Nuclear power is often offered as a climate friendly energy source, albeit not without some security risks. One of those risks – the half-life of spent nuclear fuel, or the amount of time until the waste is no longer radioactive, is of particular concern. Spent nuclear fuel includes lots of radioactive elements that take a long, long time to become safe. Here’s a quick look at how long is long:
The half-life of Iodine-129 is 15.7 million years. To put this in context, fifteen million years ago was a full ten million years before the predecessor to humans, Australopithecus afarensis, appears in the archaeological record (read 10 million years before the opening scene of “2001 A Space Odyssey”).
The half-life of Neptunium-237 is two million years. Two million years ago, ice covered much of the Earth and mastodons, woolly mammoths, hairy rhinos and saber-toothed cats were living out their lives.
The half-life of Technetium-99 is 211,000 years. Our Neanderthal cousins had just started using stone tools around 200,000 years ago.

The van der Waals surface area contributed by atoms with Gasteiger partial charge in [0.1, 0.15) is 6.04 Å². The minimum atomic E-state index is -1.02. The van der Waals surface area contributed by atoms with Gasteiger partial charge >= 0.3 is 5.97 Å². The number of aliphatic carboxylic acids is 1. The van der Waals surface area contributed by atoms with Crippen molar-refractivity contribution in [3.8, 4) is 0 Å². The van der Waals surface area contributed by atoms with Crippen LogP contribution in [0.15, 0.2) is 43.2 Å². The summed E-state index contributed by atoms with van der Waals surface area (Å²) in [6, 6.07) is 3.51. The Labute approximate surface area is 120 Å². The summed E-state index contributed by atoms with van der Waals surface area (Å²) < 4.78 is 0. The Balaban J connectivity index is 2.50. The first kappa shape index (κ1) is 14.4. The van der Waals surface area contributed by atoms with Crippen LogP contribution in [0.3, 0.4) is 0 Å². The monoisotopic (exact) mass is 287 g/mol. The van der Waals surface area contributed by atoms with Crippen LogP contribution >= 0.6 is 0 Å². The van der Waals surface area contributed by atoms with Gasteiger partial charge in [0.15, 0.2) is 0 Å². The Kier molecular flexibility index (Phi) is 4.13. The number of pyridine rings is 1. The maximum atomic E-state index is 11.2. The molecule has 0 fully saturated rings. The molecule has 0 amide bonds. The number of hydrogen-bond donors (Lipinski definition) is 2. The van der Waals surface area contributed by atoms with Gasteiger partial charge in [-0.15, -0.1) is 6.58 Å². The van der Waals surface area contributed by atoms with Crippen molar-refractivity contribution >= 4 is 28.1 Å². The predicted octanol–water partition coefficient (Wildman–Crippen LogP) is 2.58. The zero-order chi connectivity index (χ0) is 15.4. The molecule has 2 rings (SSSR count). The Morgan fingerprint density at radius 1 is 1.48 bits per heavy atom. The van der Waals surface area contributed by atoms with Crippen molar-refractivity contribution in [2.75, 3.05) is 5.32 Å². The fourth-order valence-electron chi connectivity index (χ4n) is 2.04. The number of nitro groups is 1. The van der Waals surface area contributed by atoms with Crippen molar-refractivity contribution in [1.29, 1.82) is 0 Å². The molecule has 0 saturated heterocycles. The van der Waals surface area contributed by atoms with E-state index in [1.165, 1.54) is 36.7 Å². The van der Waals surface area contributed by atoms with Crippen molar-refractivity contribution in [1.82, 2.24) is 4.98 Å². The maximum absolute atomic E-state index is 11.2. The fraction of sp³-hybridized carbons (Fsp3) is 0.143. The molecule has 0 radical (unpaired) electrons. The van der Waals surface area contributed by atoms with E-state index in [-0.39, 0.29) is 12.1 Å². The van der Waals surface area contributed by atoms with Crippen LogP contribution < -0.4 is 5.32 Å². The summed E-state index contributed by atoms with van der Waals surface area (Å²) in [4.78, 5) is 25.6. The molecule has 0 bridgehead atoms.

The half-life of Plutonium-239 is 24,200 years. Twenty thousand years ago was over ten thousand years before the first known city and the emergence of agriculture.
Thinking back on the world 15 million years ago, a time before language; 24,000 years ago, a time of cave paintings; and 5,000 years ago with the emergence of the first written language, cuneiform, it is difficult to imagine how we are going to be able to communicate to future generations: “Hey don’t touch that – it’s radioactive.”
Let’s hope there will be a Rosetta Stone to translate the risks of all of our nuclear waste for generations to come. Maybe Hal 9000 will be there to help.